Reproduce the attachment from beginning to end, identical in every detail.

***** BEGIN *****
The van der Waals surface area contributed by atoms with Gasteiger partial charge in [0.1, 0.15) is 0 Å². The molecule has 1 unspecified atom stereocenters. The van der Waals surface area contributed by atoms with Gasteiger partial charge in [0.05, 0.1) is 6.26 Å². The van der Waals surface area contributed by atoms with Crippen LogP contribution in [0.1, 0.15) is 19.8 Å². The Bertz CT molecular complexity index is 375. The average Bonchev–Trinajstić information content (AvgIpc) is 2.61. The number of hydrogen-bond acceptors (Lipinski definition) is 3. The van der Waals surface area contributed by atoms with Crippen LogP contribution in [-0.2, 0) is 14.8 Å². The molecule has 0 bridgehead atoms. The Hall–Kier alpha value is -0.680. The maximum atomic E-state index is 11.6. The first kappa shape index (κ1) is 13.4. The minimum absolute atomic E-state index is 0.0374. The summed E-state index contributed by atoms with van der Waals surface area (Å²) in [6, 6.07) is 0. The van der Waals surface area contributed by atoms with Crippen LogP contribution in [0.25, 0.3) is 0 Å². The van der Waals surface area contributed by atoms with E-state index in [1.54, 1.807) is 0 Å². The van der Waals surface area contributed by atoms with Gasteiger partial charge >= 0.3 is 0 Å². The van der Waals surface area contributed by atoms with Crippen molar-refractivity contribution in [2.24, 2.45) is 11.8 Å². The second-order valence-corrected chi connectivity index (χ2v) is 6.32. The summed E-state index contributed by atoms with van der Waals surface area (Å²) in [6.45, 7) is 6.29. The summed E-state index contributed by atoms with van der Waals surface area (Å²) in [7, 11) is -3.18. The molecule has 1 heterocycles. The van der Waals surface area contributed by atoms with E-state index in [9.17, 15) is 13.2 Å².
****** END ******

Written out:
The van der Waals surface area contributed by atoms with Gasteiger partial charge in [0.1, 0.15) is 0 Å². The molecule has 1 unspecified atom stereocenters. The van der Waals surface area contributed by atoms with Gasteiger partial charge in [0.05, 0.1) is 6.26 Å². The van der Waals surface area contributed by atoms with Crippen LogP contribution in [0.1, 0.15) is 19.8 Å². The Bertz CT molecular complexity index is 375. The average Bonchev–Trinajstić information content (AvgIpc) is 2.61. The number of hydrogen-bond acceptors (Lipinski definition) is 3. The van der Waals surface area contributed by atoms with Crippen LogP contribution in [-0.2, 0) is 14.8 Å². The molecule has 0 bridgehead atoms. The Hall–Kier alpha value is -0.680. The maximum atomic E-state index is 11.6. The first kappa shape index (κ1) is 13.4. The minimum absolute atomic E-state index is 0.0374. The summed E-state index contributed by atoms with van der Waals surface area (Å²) in [6, 6.07) is 0. The van der Waals surface area contributed by atoms with Crippen LogP contribution in [0.25, 0.3) is 0 Å². The van der Waals surface area contributed by atoms with E-state index in [1.54, 1.807) is 0 Å². The van der Waals surface area contributed by atoms with Gasteiger partial charge >= 0.3 is 0 Å². The van der Waals surface area contributed by atoms with Crippen molar-refractivity contribution in [2.24, 2.45) is 11.8 Å². The second-order valence-corrected chi connectivity index (χ2v) is 6.32. The summed E-state index contributed by atoms with van der Waals surface area (Å²) in [6.45, 7) is 6.29. The summed E-state index contributed by atoms with van der Waals surface area (Å²) in [7, 11) is -3.18. The molecule has 1 heterocycles. The van der Waals surface area contributed by atoms with E-state index in [9.17, 15) is 13.2 Å².